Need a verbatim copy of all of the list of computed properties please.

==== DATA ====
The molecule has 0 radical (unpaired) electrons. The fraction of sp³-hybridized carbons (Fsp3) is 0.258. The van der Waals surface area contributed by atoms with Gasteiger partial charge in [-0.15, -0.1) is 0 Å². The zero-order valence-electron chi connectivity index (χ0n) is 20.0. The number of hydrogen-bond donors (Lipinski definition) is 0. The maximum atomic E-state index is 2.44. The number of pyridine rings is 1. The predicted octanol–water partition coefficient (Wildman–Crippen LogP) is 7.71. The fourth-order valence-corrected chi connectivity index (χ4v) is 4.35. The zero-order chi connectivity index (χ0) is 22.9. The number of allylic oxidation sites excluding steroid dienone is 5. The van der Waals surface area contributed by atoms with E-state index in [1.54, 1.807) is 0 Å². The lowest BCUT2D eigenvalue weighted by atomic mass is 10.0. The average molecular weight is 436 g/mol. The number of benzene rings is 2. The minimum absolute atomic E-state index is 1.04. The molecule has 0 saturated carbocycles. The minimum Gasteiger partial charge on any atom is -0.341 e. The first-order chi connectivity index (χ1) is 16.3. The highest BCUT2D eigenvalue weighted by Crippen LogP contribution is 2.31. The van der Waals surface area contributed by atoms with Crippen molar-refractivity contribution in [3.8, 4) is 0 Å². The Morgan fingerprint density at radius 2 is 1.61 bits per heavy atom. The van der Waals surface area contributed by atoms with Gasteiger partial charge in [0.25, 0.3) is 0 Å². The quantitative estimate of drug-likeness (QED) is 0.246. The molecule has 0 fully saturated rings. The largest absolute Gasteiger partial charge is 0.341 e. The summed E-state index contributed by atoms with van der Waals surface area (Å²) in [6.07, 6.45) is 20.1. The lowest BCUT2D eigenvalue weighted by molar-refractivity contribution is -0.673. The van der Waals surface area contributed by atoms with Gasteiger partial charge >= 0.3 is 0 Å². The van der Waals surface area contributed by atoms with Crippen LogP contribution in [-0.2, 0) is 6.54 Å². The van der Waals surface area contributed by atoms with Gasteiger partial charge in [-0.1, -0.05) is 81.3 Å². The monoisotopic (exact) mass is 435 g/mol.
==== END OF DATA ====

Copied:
The molecule has 0 radical (unpaired) electrons. The fraction of sp³-hybridized carbons (Fsp3) is 0.258. The van der Waals surface area contributed by atoms with Gasteiger partial charge in [-0.15, -0.1) is 0 Å². The zero-order valence-electron chi connectivity index (χ0n) is 20.0. The number of hydrogen-bond donors (Lipinski definition) is 0. The maximum atomic E-state index is 2.44. The number of pyridine rings is 1. The predicted octanol–water partition coefficient (Wildman–Crippen LogP) is 7.71. The fourth-order valence-corrected chi connectivity index (χ4v) is 4.35. The zero-order chi connectivity index (χ0) is 22.9. The number of allylic oxidation sites excluding steroid dienone is 5. The van der Waals surface area contributed by atoms with E-state index in [1.54, 1.807) is 0 Å². The lowest BCUT2D eigenvalue weighted by atomic mass is 10.0. The average molecular weight is 436 g/mol. The number of benzene rings is 2. The minimum absolute atomic E-state index is 1.04. The molecule has 0 saturated carbocycles. The minimum Gasteiger partial charge on any atom is -0.341 e. The first-order chi connectivity index (χ1) is 16.3. The highest BCUT2D eigenvalue weighted by Crippen LogP contribution is 2.31. The van der Waals surface area contributed by atoms with Crippen molar-refractivity contribution in [3.8, 4) is 0 Å². The Morgan fingerprint density at radius 2 is 1.61 bits per heavy atom. The van der Waals surface area contributed by atoms with Gasteiger partial charge in [0.25, 0.3) is 0 Å². The quantitative estimate of drug-likeness (QED) is 0.246. The molecule has 0 fully saturated rings. The largest absolute Gasteiger partial charge is 0.341 e. The summed E-state index contributed by atoms with van der Waals surface area (Å²) in [6.07, 6.45) is 20.1. The lowest BCUT2D eigenvalue weighted by molar-refractivity contribution is -0.673. The van der Waals surface area contributed by atoms with Gasteiger partial charge >= 0.3 is 0 Å². The van der Waals surface area contributed by atoms with Crippen LogP contribution in [-0.2, 0) is 6.54 Å². The van der Waals surface area contributed by atoms with Gasteiger partial charge in [-0.1, -0.05) is 81.3 Å². The monoisotopic (exact) mass is 435 g/mol.